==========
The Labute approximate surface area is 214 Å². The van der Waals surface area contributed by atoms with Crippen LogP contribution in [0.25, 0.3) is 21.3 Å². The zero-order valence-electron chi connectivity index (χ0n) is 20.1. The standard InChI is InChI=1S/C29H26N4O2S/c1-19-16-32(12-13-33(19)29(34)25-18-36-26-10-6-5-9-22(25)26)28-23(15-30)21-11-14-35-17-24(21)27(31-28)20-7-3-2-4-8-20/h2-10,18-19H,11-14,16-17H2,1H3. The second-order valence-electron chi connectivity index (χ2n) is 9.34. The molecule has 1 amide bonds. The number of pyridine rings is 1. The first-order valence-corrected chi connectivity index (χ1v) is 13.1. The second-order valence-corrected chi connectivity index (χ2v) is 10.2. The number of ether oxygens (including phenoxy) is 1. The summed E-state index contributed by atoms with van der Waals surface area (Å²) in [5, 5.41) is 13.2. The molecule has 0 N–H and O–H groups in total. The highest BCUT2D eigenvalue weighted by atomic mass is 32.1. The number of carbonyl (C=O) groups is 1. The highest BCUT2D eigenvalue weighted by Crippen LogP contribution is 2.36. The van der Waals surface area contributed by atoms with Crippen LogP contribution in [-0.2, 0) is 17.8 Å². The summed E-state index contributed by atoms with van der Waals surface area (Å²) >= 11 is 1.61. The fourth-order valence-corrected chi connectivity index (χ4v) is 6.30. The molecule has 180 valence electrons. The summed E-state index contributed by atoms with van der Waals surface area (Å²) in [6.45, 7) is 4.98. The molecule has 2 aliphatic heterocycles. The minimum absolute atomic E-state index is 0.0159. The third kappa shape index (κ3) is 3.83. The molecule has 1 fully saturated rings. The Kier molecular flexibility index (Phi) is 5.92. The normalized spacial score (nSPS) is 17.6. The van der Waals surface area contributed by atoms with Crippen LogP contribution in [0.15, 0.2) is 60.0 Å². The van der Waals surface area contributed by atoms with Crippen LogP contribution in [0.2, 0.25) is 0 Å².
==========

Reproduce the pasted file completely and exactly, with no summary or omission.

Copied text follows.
The Labute approximate surface area is 214 Å². The van der Waals surface area contributed by atoms with Crippen LogP contribution in [0.25, 0.3) is 21.3 Å². The zero-order valence-electron chi connectivity index (χ0n) is 20.1. The standard InChI is InChI=1S/C29H26N4O2S/c1-19-16-32(12-13-33(19)29(34)25-18-36-26-10-6-5-9-22(25)26)28-23(15-30)21-11-14-35-17-24(21)27(31-28)20-7-3-2-4-8-20/h2-10,18-19H,11-14,16-17H2,1H3. The second-order valence-electron chi connectivity index (χ2n) is 9.34. The molecule has 1 amide bonds. The number of pyridine rings is 1. The first-order valence-corrected chi connectivity index (χ1v) is 13.1. The second-order valence-corrected chi connectivity index (χ2v) is 10.2. The number of ether oxygens (including phenoxy) is 1. The summed E-state index contributed by atoms with van der Waals surface area (Å²) in [5, 5.41) is 13.2. The molecule has 0 N–H and O–H groups in total. The highest BCUT2D eigenvalue weighted by atomic mass is 32.1. The number of carbonyl (C=O) groups is 1. The highest BCUT2D eigenvalue weighted by Crippen LogP contribution is 2.36. The van der Waals surface area contributed by atoms with Crippen LogP contribution in [-0.2, 0) is 17.8 Å². The summed E-state index contributed by atoms with van der Waals surface area (Å²) >= 11 is 1.61. The fourth-order valence-corrected chi connectivity index (χ4v) is 6.30. The molecule has 180 valence electrons. The summed E-state index contributed by atoms with van der Waals surface area (Å²) in [6.45, 7) is 4.98. The molecule has 2 aliphatic heterocycles. The minimum absolute atomic E-state index is 0.0159. The third kappa shape index (κ3) is 3.83. The molecule has 1 fully saturated rings. The Kier molecular flexibility index (Phi) is 5.92. The normalized spacial score (nSPS) is 17.6. The van der Waals surface area contributed by atoms with Crippen LogP contribution in [0.15, 0.2) is 60.0 Å². The van der Waals surface area contributed by atoms with Crippen LogP contribution in [0.2, 0.25) is 0 Å².